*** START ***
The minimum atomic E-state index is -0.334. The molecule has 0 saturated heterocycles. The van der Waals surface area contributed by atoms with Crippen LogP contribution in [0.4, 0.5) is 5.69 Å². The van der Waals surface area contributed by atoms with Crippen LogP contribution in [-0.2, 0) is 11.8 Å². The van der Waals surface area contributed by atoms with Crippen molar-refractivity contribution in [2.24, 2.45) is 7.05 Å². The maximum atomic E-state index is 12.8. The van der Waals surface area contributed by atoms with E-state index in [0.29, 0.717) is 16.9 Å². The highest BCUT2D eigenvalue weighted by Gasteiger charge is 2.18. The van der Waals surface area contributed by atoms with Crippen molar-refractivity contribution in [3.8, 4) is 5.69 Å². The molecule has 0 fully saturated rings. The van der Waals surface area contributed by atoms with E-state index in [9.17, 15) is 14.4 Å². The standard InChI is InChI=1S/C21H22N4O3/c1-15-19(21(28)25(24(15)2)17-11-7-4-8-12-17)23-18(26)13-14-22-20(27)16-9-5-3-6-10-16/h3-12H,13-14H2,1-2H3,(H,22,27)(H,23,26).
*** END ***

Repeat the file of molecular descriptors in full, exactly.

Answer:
The minimum atomic E-state index is -0.334. The molecule has 0 saturated heterocycles. The van der Waals surface area contributed by atoms with Crippen LogP contribution in [0.4, 0.5) is 5.69 Å². The van der Waals surface area contributed by atoms with Crippen LogP contribution in [-0.2, 0) is 11.8 Å². The van der Waals surface area contributed by atoms with Crippen molar-refractivity contribution in [2.24, 2.45) is 7.05 Å². The maximum atomic E-state index is 12.8. The van der Waals surface area contributed by atoms with E-state index in [0.29, 0.717) is 16.9 Å². The highest BCUT2D eigenvalue weighted by Gasteiger charge is 2.18. The van der Waals surface area contributed by atoms with Crippen molar-refractivity contribution in [3.8, 4) is 5.69 Å². The molecule has 0 fully saturated rings. The van der Waals surface area contributed by atoms with E-state index in [9.17, 15) is 14.4 Å². The standard InChI is InChI=1S/C21H22N4O3/c1-15-19(21(28)25(24(15)2)17-11-7-4-8-12-17)23-18(26)13-14-22-20(27)16-9-5-3-6-10-16/h3-12H,13-14H2,1-2H3,(H,22,27)(H,23,26).